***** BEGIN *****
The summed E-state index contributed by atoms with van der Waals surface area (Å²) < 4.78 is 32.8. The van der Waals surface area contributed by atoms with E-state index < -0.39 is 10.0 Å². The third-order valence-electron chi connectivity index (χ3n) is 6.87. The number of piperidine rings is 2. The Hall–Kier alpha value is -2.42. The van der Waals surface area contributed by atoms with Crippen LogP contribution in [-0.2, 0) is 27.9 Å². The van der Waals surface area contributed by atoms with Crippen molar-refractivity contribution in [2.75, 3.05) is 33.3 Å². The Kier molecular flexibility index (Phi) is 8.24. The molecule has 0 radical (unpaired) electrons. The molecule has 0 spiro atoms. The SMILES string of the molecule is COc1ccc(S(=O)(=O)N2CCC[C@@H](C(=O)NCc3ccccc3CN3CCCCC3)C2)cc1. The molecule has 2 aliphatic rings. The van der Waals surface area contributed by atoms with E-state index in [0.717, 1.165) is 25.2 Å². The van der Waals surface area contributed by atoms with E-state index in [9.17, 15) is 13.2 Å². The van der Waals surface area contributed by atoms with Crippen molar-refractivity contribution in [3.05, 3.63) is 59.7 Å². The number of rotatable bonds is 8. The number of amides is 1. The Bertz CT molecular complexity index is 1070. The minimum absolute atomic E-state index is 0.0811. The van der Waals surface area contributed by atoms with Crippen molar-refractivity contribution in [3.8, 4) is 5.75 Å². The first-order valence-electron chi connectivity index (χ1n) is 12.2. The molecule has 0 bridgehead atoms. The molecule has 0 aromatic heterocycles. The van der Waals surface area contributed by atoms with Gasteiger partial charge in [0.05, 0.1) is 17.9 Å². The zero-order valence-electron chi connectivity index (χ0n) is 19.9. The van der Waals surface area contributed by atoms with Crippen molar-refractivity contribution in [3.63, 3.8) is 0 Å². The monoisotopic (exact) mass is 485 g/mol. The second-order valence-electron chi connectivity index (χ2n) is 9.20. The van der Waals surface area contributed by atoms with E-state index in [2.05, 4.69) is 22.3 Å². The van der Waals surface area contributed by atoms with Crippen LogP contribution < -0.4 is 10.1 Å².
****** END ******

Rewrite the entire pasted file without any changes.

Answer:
The summed E-state index contributed by atoms with van der Waals surface area (Å²) < 4.78 is 32.8. The van der Waals surface area contributed by atoms with E-state index < -0.39 is 10.0 Å². The third-order valence-electron chi connectivity index (χ3n) is 6.87. The number of piperidine rings is 2. The Hall–Kier alpha value is -2.42. The van der Waals surface area contributed by atoms with Crippen LogP contribution in [-0.2, 0) is 27.9 Å². The van der Waals surface area contributed by atoms with Crippen molar-refractivity contribution in [2.75, 3.05) is 33.3 Å². The Kier molecular flexibility index (Phi) is 8.24. The molecule has 0 radical (unpaired) electrons. The molecule has 0 spiro atoms. The SMILES string of the molecule is COc1ccc(S(=O)(=O)N2CCC[C@@H](C(=O)NCc3ccccc3CN3CCCCC3)C2)cc1. The molecule has 2 aliphatic rings. The van der Waals surface area contributed by atoms with E-state index in [0.717, 1.165) is 25.2 Å². The van der Waals surface area contributed by atoms with E-state index in [9.17, 15) is 13.2 Å². The van der Waals surface area contributed by atoms with Crippen molar-refractivity contribution in [3.05, 3.63) is 59.7 Å². The number of rotatable bonds is 8. The number of amides is 1. The Bertz CT molecular complexity index is 1070. The minimum absolute atomic E-state index is 0.0811. The van der Waals surface area contributed by atoms with Crippen molar-refractivity contribution in [3.8, 4) is 5.75 Å². The first-order valence-electron chi connectivity index (χ1n) is 12.2. The molecule has 0 bridgehead atoms. The molecule has 0 aromatic heterocycles. The van der Waals surface area contributed by atoms with Gasteiger partial charge in [0.05, 0.1) is 17.9 Å². The zero-order valence-electron chi connectivity index (χ0n) is 19.9. The van der Waals surface area contributed by atoms with Crippen molar-refractivity contribution in [3.63, 3.8) is 0 Å². The monoisotopic (exact) mass is 485 g/mol. The second-order valence-electron chi connectivity index (χ2n) is 9.20. The van der Waals surface area contributed by atoms with E-state index in [2.05, 4.69) is 22.3 Å². The van der Waals surface area contributed by atoms with Crippen LogP contribution < -0.4 is 10.1 Å².